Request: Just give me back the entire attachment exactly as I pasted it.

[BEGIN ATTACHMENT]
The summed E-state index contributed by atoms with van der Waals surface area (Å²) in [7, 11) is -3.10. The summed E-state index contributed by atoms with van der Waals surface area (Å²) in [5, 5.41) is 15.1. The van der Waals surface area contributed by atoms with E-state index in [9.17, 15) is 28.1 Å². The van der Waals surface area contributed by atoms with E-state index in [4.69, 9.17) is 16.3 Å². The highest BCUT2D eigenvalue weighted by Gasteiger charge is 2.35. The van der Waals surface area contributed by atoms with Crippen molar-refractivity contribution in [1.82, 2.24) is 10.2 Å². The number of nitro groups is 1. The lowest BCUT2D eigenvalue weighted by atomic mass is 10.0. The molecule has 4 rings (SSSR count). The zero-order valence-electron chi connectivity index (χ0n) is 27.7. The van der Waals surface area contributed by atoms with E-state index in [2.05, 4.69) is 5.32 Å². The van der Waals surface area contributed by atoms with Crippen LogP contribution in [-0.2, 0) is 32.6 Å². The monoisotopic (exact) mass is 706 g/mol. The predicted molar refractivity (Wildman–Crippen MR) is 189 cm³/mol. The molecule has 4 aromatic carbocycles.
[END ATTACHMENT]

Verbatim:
The summed E-state index contributed by atoms with van der Waals surface area (Å²) in [7, 11) is -3.10. The summed E-state index contributed by atoms with van der Waals surface area (Å²) in [5, 5.41) is 15.1. The van der Waals surface area contributed by atoms with E-state index in [9.17, 15) is 28.1 Å². The van der Waals surface area contributed by atoms with E-state index in [4.69, 9.17) is 16.3 Å². The highest BCUT2D eigenvalue weighted by Gasteiger charge is 2.35. The van der Waals surface area contributed by atoms with Crippen molar-refractivity contribution in [1.82, 2.24) is 10.2 Å². The number of nitro groups is 1. The lowest BCUT2D eigenvalue weighted by atomic mass is 10.0. The molecule has 4 rings (SSSR count). The zero-order valence-electron chi connectivity index (χ0n) is 27.7. The van der Waals surface area contributed by atoms with E-state index in [2.05, 4.69) is 5.32 Å². The van der Waals surface area contributed by atoms with Crippen LogP contribution in [-0.2, 0) is 32.6 Å². The monoisotopic (exact) mass is 706 g/mol. The predicted molar refractivity (Wildman–Crippen MR) is 189 cm³/mol. The molecule has 4 aromatic carbocycles.